In July, Patrick and I went to OMSI for two more events. Earlier in the month, we headed over to the planetarium early on a Saturday morning to witness the the very last launch of the Space Shuttle: Atlantis (STS-135). The planetarium usually shows the launches of the shuttles, but this was the LAST! We had to go. We sat in the planetarium, groggy but excited, watching NASA television for an hour-and-a-half until the countdown.

Last Space Shuttle launch at OMSI

It was a great moment for me, because the three-decade history of the Space Shuttle program matches my three decades of life; and great for Patrick because he loves all things science and it’s something I wouldn’t want my son to miss.

Last Space Shuttle launch at OMSI

We applauded during that final liftoff, while some of the other folks in the crowd teared up. How many people were there in the planetarium? I’d say about 40 (mostly adults), and that includes news teams who were there to film it (you can see Patrick and I for a brief moment here). That number does not begin to fill up the planetarium.

Two weeks later, we were fortunate enough to go to OMSI again to see a presentation by “OMSI Kid” and NASA astronaut Michael Barratt (he is from Camas, Washington – just over the Columbia River from Portland – and his mother volunteered for OMSI). Barratt flew on the third to last shuttle mission, aboard Discovery (STS-133) as mission specialist.

Barratt spoke of that last Discovery mission, the future of NASA’s space exploration, and the history of the name Discovery for ships of exploration (sea-going and space). He included a question and answer session, and gifted to OMSI an “I am OMSI” shirt he wore while on the International Space Station in 2009.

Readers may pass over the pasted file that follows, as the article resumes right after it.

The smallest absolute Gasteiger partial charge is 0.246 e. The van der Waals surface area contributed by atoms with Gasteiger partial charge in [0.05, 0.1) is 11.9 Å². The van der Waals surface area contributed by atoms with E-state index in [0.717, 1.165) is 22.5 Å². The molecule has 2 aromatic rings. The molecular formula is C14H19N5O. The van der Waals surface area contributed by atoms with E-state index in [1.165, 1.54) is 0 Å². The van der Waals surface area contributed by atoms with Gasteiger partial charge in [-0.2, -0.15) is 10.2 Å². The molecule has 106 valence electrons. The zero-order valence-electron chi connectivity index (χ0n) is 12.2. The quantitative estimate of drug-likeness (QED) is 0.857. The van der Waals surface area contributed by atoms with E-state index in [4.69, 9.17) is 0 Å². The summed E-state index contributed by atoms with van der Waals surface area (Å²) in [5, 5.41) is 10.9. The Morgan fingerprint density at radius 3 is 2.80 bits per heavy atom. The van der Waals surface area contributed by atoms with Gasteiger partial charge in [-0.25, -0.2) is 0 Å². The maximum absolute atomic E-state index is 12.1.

Before the presentation as people were entering the auditorium, Barratt posed for pictures and gave his signature. After the presentation, he did a formal photo op and signed NASA photographs.

Astronomy Day at OMSI: Astronaut Michael Barratt

Two things struck me about the Space Shuttle and astronaut events. Neither had filled up the planetarium. More people had come out to Barratt’s presentation than the final launch of Atlantis, but still tickets did not run out like they did for the Kratt Brothers. And while Patrick could not keep his eyes off of the Kratt Brothers, he was difficult to keep his attention in Barratt’s presentation. That is not to say he wasn’t excited to meet an astronaut! But there’s an obvious difference between them. Barratt is not a television celebrity, and children haven’t viewed him at a particular time every morning. I am not trying to diminish the Kratt Brothers here; I’d rather my son watch their show and talk about them then what shows on any other channel. I just think Barratt should have more exposure, and it would have been great to see his event overflowing. While I’m sure there’s more to the turn outs and dymanics of each event, the greatest factor is that one is television-based and the other is not.

Astronomy Day at OMSI: Astronaut Michael Barratt

What did Patrick have to show off seeing the Kratt Brothers? A sticker. Barratt? A signed photograph and a picture with him. Which do you think will have a more lasting impression on a curious young mind?

PLAY AGAIN

[Cross-posted from Exploring Portland’s Natural Areas]

On Friday night Patrick and I headed to the Multnomah Arts Center in Portland for a free screening of the documentary PLAY AGAIN. Here’s a description:

One generation from now most people in the U.S. will have spent more time in the virtual world than in nature. New media technologies have improved our lives in countless ways. Information now appears with a click. Overseas friends are part of our daily lives. And even grandma loves Wii.